As the government has stepped up its crackdown on its critics by raiding news outlets and arresting foreign journalists, The Republican People’s Party (CHP) leader Kemal Kılıçdaroğlu voiced a sentiment that has become all too common these days.
“Don’t disgrace Turkey in the eyes of the world,” he said.
Turkey’s reputation is already blemished.
Intimidating acts against the media and anyone daring to criticise the AKP rule have become so widespread that barely a day goes by without Turkey being invited to respect the rule of the law and basic freedoms.
Now, its image as an emerging economic power is beginning to fade. Speaking to the Reuters News Agency, Jonathan Friedman, a Turkey analyst at London-based risk consultancy Stroz Friedberg, was quoted as saying that Ankara’s domestic turmoil had taken a severe toll on its international standing.
“Turkey’s soft power has declined so rapidly over the last two years. Turkey doesn’t have the same credibility on the G20 stage as it would have had a couple of years back,” he said.
The day after two British journalists and their interpreter working for VICE News were arrested in south-eastern Turkey and charged with aiding a terrorist organization, and on the day the Turkish police raided the offices of a conglomerate, Koza İpek and its media outlets, criticism again poured down on Turkey.
The Council of Europe’s Commissioner for Human Rights, Nils Muižnieks expressed concern and asked the Turkish authorities “to take resolute steps to ensure greater freedom of the media.”
US State Department Spokesman Mark Toner, “as Turkey’s friend and NATO ally”, urged Turkish authorities to “ensure their actions uphold universal democratic values, including due process, freedom of expression as well as access to media and information”.
Dutch politician and Member of the European Parliament, Marietje Schaake submitted 3 written questions to the European Commission concerning press freedom in Turkey. She wanted to know how the role of foreign and Turkish media will be safeguarded during the coming elections and what consequences the Commission attached to the crackdown on press freedom specifically, and on fundamental freedoms generally, in Turkey.
In Britain, PEN International, English PEN and Index on Censorship sent a letter to Foreign Secretary Philip Hammond urging him to speak out publicly against the arrests of the three foreign journalists on what they called to be “baseless charges”.
William Horsley, Media Freedom Representative and Vice-President of the Association of European Journalists (AEJ) described the police raids on critical media outlets in Turkey as “an attempt by those in high political authority to misuse the powers of the state for their own advantage only weeks before a general election” and he said “these abuses, and all attempts to silence media outlets by official threats and the misuse of anti-terrorism or other laws, must stop immediately.”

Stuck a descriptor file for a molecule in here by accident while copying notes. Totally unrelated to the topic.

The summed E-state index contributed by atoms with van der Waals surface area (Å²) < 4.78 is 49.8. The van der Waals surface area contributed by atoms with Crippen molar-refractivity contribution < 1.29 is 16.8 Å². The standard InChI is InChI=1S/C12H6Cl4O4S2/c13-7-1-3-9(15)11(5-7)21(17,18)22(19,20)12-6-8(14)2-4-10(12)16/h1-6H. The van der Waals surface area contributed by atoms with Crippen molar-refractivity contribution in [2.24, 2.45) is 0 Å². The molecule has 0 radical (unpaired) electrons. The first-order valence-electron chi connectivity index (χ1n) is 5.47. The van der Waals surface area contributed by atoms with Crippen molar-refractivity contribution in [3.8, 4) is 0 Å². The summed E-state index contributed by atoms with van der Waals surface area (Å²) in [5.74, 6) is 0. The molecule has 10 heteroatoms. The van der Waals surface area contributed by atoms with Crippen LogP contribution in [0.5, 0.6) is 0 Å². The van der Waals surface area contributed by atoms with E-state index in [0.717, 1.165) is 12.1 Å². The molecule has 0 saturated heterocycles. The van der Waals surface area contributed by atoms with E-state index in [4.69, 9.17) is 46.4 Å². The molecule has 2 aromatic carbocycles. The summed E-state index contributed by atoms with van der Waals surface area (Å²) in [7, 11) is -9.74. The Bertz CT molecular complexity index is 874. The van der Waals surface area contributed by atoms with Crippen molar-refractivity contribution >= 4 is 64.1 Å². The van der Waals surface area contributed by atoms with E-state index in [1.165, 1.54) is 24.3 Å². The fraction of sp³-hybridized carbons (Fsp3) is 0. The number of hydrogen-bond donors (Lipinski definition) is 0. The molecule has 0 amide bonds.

Use of the Financial Crime Investigation Board to crackdown on media organisations, as witnessed in the latest raid against the Koza İpek group of companies and media outlets, for allegedly “giving financial support to the Fetullahist Terror Organization (FETÖ) and conducting its propaganda” were condemned by International Press Institute (IPI).
With a serious escalation of violence in the south-east and the snap elections scheduled for November 1st, silencing the domestic media is clearly no longer enough. For journalists, in order to survive, being unquestioningly loyal has become a requisite.
Sympathetic as the outside world may be, at the end of the day, it is up to Turkey’s politicians, journalists and civil society to stop this downward spiral toward dictatorship.
The main opposition Republican People’s Party CHP’s decision to bring together four of its deputies in a commission to examine political pressure on the media was a significant step forward.
Commision members Utku Çakırözer, Enis Berberoğlu,Barış Yarkadaş and Eren Erdem are all respected former journalists.
They visited the raided offices of the Bugün newspaper as well as other outspoken dailies Cumhuriyet and Sözcü on September 1. They will talk to other media outlets under pressure from the government in their fact-finding mission.
Answering my questions by telephone from Istanbul, the Eskisehir deputy Utku Çakırözer said that the Commission wanted to find out to what extent political and financial intimidation and censorship influenced freedom of information.
In coming days, they will get together with various professional bodies and rights groups for journalists in order to stand in solidarity and to encourage unanimity.
Utku Çakırözer is concerned about the very serious chilling effect the latest crackdown on the Ipek Group had on the rest of the media.
“If, as speculated, these pressures extend to other critical media in the run up to the general election, Turkey’s democratic credentials and fairness of its elections will be called into question” he said.
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